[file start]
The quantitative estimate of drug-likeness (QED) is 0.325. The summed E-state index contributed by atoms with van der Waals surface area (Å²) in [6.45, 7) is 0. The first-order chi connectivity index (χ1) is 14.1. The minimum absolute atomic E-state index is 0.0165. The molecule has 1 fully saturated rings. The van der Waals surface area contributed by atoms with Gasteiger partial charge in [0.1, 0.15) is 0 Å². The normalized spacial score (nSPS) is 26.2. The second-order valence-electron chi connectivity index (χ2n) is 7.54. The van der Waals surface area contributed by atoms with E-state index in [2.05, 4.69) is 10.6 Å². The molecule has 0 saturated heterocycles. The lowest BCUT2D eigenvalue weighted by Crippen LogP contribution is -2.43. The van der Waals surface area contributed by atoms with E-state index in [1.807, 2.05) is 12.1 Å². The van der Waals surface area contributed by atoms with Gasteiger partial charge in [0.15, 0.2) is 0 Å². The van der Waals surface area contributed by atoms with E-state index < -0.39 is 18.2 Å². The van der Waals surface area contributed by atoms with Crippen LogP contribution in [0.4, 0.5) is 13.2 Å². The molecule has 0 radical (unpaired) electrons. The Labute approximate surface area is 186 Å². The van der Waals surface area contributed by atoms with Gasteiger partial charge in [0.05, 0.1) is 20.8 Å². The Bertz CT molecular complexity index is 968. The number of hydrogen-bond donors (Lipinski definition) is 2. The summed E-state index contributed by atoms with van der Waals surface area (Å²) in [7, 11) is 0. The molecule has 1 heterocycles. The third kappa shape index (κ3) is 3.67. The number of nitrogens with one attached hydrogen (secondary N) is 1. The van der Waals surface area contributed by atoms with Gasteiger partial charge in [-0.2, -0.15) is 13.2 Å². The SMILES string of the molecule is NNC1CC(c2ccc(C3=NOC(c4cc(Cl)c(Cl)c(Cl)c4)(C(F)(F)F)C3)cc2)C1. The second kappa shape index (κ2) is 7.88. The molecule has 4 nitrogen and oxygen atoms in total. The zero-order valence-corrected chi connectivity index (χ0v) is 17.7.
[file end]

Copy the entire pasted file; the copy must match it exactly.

The quantitative estimate of drug-likeness (QED) is 0.325. The summed E-state index contributed by atoms with van der Waals surface area (Å²) in [6.45, 7) is 0. The first-order chi connectivity index (χ1) is 14.1. The minimum absolute atomic E-state index is 0.0165. The molecule has 1 fully saturated rings. The van der Waals surface area contributed by atoms with Gasteiger partial charge in [0.1, 0.15) is 0 Å². The normalized spacial score (nSPS) is 26.2. The second-order valence-electron chi connectivity index (χ2n) is 7.54. The van der Waals surface area contributed by atoms with E-state index in [2.05, 4.69) is 10.6 Å². The molecule has 0 saturated heterocycles. The lowest BCUT2D eigenvalue weighted by Crippen LogP contribution is -2.43. The van der Waals surface area contributed by atoms with E-state index in [1.807, 2.05) is 12.1 Å². The van der Waals surface area contributed by atoms with Gasteiger partial charge in [0.15, 0.2) is 0 Å². The van der Waals surface area contributed by atoms with E-state index < -0.39 is 18.2 Å². The van der Waals surface area contributed by atoms with Crippen LogP contribution in [0.4, 0.5) is 13.2 Å². The molecule has 0 radical (unpaired) electrons. The Labute approximate surface area is 186 Å². The van der Waals surface area contributed by atoms with Gasteiger partial charge in [0.05, 0.1) is 20.8 Å². The Bertz CT molecular complexity index is 968. The number of hydrogen-bond donors (Lipinski definition) is 2. The summed E-state index contributed by atoms with van der Waals surface area (Å²) in [7, 11) is 0. The molecule has 1 heterocycles. The third kappa shape index (κ3) is 3.67. The number of nitrogens with one attached hydrogen (secondary N) is 1. The van der Waals surface area contributed by atoms with Gasteiger partial charge in [-0.2, -0.15) is 13.2 Å². The SMILES string of the molecule is NNC1CC(c2ccc(C3=NOC(c4cc(Cl)c(Cl)c(Cl)c4)(C(F)(F)F)C3)cc2)C1. The second kappa shape index (κ2) is 7.88. The molecule has 4 nitrogen and oxygen atoms in total. The zero-order valence-corrected chi connectivity index (χ0v) is 17.7.